Thursday, February 27, 2014


When I first saw him, he looked ordinary–one of many birds that flit around in countless pet shop cages. I was unaware that they had distinct personalities. He was a brilliant turquoise blue with a yellow head. My daughter had had a succession of failed pet experiments, including a goldfish disaster of 2992 that I still shudder to think about. “You mean you have to feed them?” Fish and crabs had all died. We already had a cat that didn’t express interest in children. So this parakeet was the next step.

Since parakeets are social, and he didn’t have a friend, I took upon myself to give him attention.  I put him in the home office and he would sit on the window ledge and talk. He emitted a long unmelodious series of chirps, squawks and warbles. Some of the sounds were vaguely human words. The bird would climb up my arm and sit on my shoulder. He pecked at my hair like he was grooming me. He licked the salt off my skin after a workout with his rough tongue. I found it soothing to have a bird perched on me.

I was one of his flock.

Neptune had special skills. He liked to fling his toys off of the top of the cage. He would spin his Ferris wheel. He dropped things that hung in his cage to wake my daughter up when she failed to arise soon enough to let him out.

After a year, my daughter decided that Neptune needed a friend. She saw the bright yellow bird in the store and had to have her. My daughter named her Saturn. After that, Neptune bonded with her more than people and started to talk “bird” more than “human.” They had conversations together and chattered nonstop. The first thing upon waking, Neptune would go straight to her cage.

These two birds lived for years. But recently, I found Neptune puffed up and lethargic. He squawked in pain whenever he had to move. His leg was limp. I realized something was seriously wrong with him, so I took him to a vet.

The vet suggested $900 worth of invasive tests and procedures, but if he was really that sick, the procedures would not prolong his life much. I took him home, not sure what to do. I hated to see him suffer.

He flew into Saturn’s cage, but all he could do is huddle on the bottom. When I checked on him later in the evening. I was shocked to see his limp body. I took him out and put him in a paper towel by his own cage, with the faint hope that he wasn’t dead. I was sad, but relieved that he wasn’t miserable anymore.

In the morning, he was in the same state, so I put him out on the patio. I don’t usually cry, but his death was unspeakably sad, touching some deep melancholy inside. The reaction reminded me of how I felt when I went back to the vacant house I had lived in for eighteen years and saw the empty hummingbird feeders. My ex had left me and I was stuck with a house that I had to sell.  Seeing the hungry hummingbirds reminded me of the sense of abandonment and loss and the inevitability of change. Like then, the intensity of sadness that came out of nowhere surprised me. Neptune was a connection to my old life that was gone.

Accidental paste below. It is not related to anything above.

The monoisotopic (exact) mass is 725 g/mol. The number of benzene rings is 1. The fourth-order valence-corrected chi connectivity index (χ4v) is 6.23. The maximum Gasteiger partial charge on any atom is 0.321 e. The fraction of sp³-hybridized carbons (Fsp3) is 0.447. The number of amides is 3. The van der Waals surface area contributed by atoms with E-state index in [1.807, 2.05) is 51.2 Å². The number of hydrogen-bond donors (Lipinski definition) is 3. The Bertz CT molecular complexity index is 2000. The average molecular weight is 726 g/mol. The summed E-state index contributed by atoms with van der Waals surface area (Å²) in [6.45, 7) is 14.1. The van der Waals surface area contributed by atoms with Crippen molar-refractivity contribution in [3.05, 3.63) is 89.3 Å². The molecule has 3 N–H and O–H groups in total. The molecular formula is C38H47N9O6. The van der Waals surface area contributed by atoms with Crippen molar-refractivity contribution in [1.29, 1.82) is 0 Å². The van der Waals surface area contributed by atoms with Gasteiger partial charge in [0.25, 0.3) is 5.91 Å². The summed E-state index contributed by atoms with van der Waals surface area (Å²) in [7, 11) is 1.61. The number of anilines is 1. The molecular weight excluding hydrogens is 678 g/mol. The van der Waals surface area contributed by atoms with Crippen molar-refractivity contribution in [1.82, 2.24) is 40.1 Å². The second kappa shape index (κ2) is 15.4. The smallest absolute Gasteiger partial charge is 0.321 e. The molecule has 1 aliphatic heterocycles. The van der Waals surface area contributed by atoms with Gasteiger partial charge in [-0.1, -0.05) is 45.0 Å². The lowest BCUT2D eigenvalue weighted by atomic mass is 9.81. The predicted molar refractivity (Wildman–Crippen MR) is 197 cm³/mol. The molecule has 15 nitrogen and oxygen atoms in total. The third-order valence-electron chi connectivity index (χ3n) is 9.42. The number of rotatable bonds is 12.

His companion was now alone and I worried about how she would react. Did she know he was gone forever? Would she be able to survive on her own? Without him she sat in her cage and didn’t move or talk much. She was unhappy and was a shadow of herself. I wanted to help her, but she wasn’t bonded to me. I was a poor substitute for her friend.

I had to tell my daughter that her beloved pet was gone. When I told her, she started crying and so did I. Neptune  meant a great deal to her, and she missed him.

I often wonder why humans are so fascinated with animals and form such strong relationships with them. Maybe we don’t want to be alone on the planet and animals are part of our world. They bring us joy, love and peace. A strong nurturing instinct makes us want to help them if they are sick or injured. Unassuming small creatures hop into our lives, steal our hearts with their antics and have a huge impact.  This ordinary parakeet wasn’t so ordinary after all.

Wednesday, February 19, 2014

P.F. Chang's Half Marathon Race Report

Every race is a chance to exceed what I think I am capable of doing, but the results aren’t always what I expect or hope for. Lately, I have been disappointed with my body’s lack of energy, and refusal to speed up to a pace that I could normally do easily. The possibility that maybe this time would be different, motivated me to try again.